Finding Greater Joy In 2024 By Doing The Opposite
Personal growth and change can happen in all sorts of ways; and, while we usually think of doing more (e.g., exercise) or less (e.g., eating fewer calories or drinking less) as the most optimal ways to achieve our goals, perhaps simply shifting our mindset and doing things differently is a good approach to take for 2024.
In the 1990’s television sitcom, Seinfeld, the episode, “The Opposite,” did a fantastic job of capturing the value and importance of getting out of one’s way for meaningful change to occur. In the episode, George Costanza, a main character in the show, declares to his friend, Jerry Seinfeld, that every decision he’s made in life has led to unsuccessful outcomes or unhappiness. After listening to George Jerry asserts, “If every instinct you have is wrong, then the opposite would have to be right.” Up until this point in the series, George is unemployed, single, and lives at home with his parents with no real direction in life beyond hanging out.
George acknowledges Jerry’s point, and in turn, decides to experiment with doing the opposite of what he would normally do. And as the episode unfolds, George experiences a series of wins with his new approach and philosophy – he orders the opposite of his normal lunch and asks a beautiful woman out who’s ordered the same meal and she accepts, he stops shaving, he yells and corrects loud people in a movie theater, he gets an interview with the New York Yankees through his new girlfriend and gets a job with the Yankees even after criticizing George Steinbrenner’s management style, and he finally moves out of his parents house. By doing the opposite, George goes from being a dishonest, insecure, anxious and annoying character to being a direct, confident and happy winner. In the end, he realizes that because of his character and choices, he caused of most of his problems and the bad things that happened to him. He just needed to get out of his own way to do better. The episode, in addition to being funny, is really a metaphor for change.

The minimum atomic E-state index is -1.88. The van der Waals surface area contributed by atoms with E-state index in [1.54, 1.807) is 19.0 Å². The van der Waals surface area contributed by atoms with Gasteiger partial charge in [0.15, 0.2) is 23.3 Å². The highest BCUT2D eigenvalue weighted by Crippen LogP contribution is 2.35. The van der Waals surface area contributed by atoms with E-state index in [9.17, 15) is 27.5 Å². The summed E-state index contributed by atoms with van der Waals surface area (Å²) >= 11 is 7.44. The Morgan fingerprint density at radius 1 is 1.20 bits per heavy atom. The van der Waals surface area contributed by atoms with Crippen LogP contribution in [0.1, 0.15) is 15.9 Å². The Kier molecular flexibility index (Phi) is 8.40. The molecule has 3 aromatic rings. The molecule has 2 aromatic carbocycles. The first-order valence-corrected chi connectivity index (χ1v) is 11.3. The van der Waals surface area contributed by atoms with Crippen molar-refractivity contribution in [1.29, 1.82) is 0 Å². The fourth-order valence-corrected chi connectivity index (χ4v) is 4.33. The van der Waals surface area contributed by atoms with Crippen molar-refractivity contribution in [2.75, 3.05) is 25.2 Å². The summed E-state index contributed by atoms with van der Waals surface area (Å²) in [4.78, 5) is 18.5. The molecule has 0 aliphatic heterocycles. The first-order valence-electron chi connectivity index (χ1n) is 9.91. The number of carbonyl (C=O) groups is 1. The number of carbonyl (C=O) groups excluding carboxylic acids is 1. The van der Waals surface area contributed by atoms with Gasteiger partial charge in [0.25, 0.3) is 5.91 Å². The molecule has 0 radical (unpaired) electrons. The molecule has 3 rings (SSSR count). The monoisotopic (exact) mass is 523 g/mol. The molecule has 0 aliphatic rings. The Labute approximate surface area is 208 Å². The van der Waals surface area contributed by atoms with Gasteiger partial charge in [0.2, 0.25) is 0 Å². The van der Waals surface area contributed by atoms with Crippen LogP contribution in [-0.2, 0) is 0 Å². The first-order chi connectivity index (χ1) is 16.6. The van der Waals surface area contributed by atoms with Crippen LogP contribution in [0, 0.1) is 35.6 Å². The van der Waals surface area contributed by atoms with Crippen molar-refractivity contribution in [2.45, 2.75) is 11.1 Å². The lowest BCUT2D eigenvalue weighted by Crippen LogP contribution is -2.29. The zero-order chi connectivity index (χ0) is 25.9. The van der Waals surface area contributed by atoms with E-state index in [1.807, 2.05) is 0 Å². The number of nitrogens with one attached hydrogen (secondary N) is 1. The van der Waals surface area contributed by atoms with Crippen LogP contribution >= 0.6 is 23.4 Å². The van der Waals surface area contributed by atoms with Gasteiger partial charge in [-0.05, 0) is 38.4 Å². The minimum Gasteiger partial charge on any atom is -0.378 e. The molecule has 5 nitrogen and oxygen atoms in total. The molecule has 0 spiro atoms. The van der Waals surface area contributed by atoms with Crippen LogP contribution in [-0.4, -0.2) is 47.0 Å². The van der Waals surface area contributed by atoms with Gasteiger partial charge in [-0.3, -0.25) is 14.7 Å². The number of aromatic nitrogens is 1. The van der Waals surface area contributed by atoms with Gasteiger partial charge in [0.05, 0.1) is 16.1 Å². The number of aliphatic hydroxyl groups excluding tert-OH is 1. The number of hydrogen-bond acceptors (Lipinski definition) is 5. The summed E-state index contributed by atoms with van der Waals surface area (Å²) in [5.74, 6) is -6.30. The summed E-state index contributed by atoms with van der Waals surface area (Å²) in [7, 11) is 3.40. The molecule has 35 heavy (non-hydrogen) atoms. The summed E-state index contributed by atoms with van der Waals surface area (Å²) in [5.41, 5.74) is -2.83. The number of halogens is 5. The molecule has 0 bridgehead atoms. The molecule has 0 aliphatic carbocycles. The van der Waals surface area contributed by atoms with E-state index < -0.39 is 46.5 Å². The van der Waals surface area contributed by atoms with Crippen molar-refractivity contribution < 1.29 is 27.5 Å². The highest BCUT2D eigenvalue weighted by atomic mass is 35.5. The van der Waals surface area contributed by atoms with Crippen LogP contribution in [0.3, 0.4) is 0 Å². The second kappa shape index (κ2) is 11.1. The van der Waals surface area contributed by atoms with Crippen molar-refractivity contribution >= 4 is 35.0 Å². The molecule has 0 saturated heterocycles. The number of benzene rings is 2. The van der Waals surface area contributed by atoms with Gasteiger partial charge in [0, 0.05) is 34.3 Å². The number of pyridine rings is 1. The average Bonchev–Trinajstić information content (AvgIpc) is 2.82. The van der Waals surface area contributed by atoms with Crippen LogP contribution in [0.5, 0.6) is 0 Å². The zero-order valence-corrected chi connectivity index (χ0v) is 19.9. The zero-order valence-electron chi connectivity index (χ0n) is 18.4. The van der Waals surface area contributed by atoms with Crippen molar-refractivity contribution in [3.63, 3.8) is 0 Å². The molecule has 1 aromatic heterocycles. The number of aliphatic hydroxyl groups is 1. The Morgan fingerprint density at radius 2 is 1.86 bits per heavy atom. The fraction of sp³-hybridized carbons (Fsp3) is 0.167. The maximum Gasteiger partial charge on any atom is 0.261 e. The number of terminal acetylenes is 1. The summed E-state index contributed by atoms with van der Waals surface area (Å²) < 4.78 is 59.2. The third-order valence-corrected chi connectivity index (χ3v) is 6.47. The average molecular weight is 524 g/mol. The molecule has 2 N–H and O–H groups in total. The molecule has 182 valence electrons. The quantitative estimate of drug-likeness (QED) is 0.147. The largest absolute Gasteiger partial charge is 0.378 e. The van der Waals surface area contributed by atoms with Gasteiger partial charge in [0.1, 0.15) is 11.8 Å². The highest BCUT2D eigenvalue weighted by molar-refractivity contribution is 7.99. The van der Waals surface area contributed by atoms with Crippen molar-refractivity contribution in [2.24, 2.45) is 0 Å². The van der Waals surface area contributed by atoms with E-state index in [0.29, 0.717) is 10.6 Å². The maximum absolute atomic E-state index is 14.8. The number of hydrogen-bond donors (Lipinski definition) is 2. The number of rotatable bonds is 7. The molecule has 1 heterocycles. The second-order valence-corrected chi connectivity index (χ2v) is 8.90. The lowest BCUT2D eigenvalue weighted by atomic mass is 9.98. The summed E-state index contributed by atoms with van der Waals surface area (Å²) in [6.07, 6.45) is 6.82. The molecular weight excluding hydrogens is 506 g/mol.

Psychologists have long studied the ways in which environment and choices can influence behavior and mood for humans, and recent research findings on experiential diversity – the concept that experiencing different and new places or doing things differently can improve mood and wellbeing – are intriguing and show promise. For example, a recent study using geo-tracking found that participants who increased their exposure to a wider range of places and people experienced an increase in positive mood compared to participants who did not stretch themselves in this way. Moreover, the participants who experienced an increased positive mood and grater wellbeing were also motivated to continue to seek out more activities and locations. In other words, if you push yourself to get out of your old ways of doing things, you will feel better, which in turn will increase your desire to want to do more in life.
So, again, instead of focusing on doing more or less this year, and instead of setting hard and set goals, maybe channeling George Costanza is the way to go for personal growth and change in 2024. I recommend writing out a list of the things that don’t work for you in your life or that cause you (or your loved ones) upset, and then think about what you could do instead. Opening yourself up to taking a different way home from work (even if it takes longer), trying new foods, exposing yourself to different environments and people, changing up your exercise routine (e.g., if you always lift weights, try swimming more instead), drinking less alcohol and doing something else to ease stress and to feel good (e.g., going for a walk or taking up a hobby), are a few things to think about to get started. Here’s to a great 2024!
“But the worst enemy you can meet will always be yourself…”
~ Friedrich Nietzsche